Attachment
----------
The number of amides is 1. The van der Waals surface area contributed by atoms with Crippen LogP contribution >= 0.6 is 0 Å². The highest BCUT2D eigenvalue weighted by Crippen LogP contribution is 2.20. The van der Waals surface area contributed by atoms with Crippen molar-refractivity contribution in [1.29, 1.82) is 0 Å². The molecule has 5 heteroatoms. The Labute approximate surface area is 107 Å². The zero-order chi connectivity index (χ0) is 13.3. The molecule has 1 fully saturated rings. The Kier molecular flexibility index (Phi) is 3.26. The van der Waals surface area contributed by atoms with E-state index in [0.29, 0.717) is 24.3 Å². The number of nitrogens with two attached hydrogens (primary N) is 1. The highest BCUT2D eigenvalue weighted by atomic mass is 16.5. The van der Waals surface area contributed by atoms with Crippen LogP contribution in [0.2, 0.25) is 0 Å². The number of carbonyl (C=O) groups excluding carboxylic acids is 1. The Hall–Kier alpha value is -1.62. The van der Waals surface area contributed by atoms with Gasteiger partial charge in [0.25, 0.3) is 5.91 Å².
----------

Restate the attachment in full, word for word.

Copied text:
The number of amides is 1. The van der Waals surface area contributed by atoms with Crippen LogP contribution >= 0.6 is 0 Å². The highest BCUT2D eigenvalue weighted by Crippen LogP contribution is 2.20. The van der Waals surface area contributed by atoms with Crippen molar-refractivity contribution in [1.29, 1.82) is 0 Å². The molecule has 5 heteroatoms. The Labute approximate surface area is 107 Å². The zero-order chi connectivity index (χ0) is 13.3. The molecule has 1 fully saturated rings. The Kier molecular flexibility index (Phi) is 3.26. The van der Waals surface area contributed by atoms with E-state index in [0.29, 0.717) is 24.3 Å². The number of nitrogens with two attached hydrogens (primary N) is 1. The highest BCUT2D eigenvalue weighted by atomic mass is 16.5. The van der Waals surface area contributed by atoms with Crippen LogP contribution in [0.2, 0.25) is 0 Å². The number of carbonyl (C=O) groups excluding carboxylic acids is 1. The Hall–Kier alpha value is -1.62. The van der Waals surface area contributed by atoms with Gasteiger partial charge in [0.25, 0.3) is 5.91 Å².